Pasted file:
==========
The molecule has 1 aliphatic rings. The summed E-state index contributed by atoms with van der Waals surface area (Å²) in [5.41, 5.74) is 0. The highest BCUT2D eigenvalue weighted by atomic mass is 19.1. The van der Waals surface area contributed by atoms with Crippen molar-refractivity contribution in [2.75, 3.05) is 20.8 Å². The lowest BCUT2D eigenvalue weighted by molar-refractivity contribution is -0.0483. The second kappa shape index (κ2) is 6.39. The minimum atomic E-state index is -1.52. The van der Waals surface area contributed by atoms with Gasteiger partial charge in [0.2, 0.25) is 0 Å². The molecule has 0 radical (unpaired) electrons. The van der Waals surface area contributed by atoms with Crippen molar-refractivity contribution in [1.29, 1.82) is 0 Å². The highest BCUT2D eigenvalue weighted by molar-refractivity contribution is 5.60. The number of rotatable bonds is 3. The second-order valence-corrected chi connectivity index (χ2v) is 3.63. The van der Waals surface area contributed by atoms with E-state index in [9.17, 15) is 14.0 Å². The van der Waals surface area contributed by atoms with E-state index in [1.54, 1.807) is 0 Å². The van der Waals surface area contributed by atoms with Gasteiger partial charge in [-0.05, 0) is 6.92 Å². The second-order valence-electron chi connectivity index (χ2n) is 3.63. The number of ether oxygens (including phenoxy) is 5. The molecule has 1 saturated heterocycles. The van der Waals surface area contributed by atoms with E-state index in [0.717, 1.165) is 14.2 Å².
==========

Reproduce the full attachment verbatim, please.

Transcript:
The molecule has 1 aliphatic rings. The summed E-state index contributed by atoms with van der Waals surface area (Å²) in [5.41, 5.74) is 0. The highest BCUT2D eigenvalue weighted by atomic mass is 19.1. The van der Waals surface area contributed by atoms with Crippen molar-refractivity contribution in [2.75, 3.05) is 20.8 Å². The lowest BCUT2D eigenvalue weighted by molar-refractivity contribution is -0.0483. The second kappa shape index (κ2) is 6.39. The minimum atomic E-state index is -1.52. The van der Waals surface area contributed by atoms with Gasteiger partial charge in [0.2, 0.25) is 0 Å². The molecule has 0 radical (unpaired) electrons. The van der Waals surface area contributed by atoms with Crippen molar-refractivity contribution in [1.29, 1.82) is 0 Å². The highest BCUT2D eigenvalue weighted by molar-refractivity contribution is 5.60. The number of rotatable bonds is 3. The second-order valence-corrected chi connectivity index (χ2v) is 3.63. The van der Waals surface area contributed by atoms with E-state index in [9.17, 15) is 14.0 Å². The van der Waals surface area contributed by atoms with E-state index in [1.54, 1.807) is 0 Å². The van der Waals surface area contributed by atoms with Gasteiger partial charge in [-0.05, 0) is 6.92 Å². The second-order valence-electron chi connectivity index (χ2n) is 3.63. The number of ether oxygens (including phenoxy) is 5. The molecule has 1 saturated heterocycles. The van der Waals surface area contributed by atoms with E-state index in [0.717, 1.165) is 14.2 Å².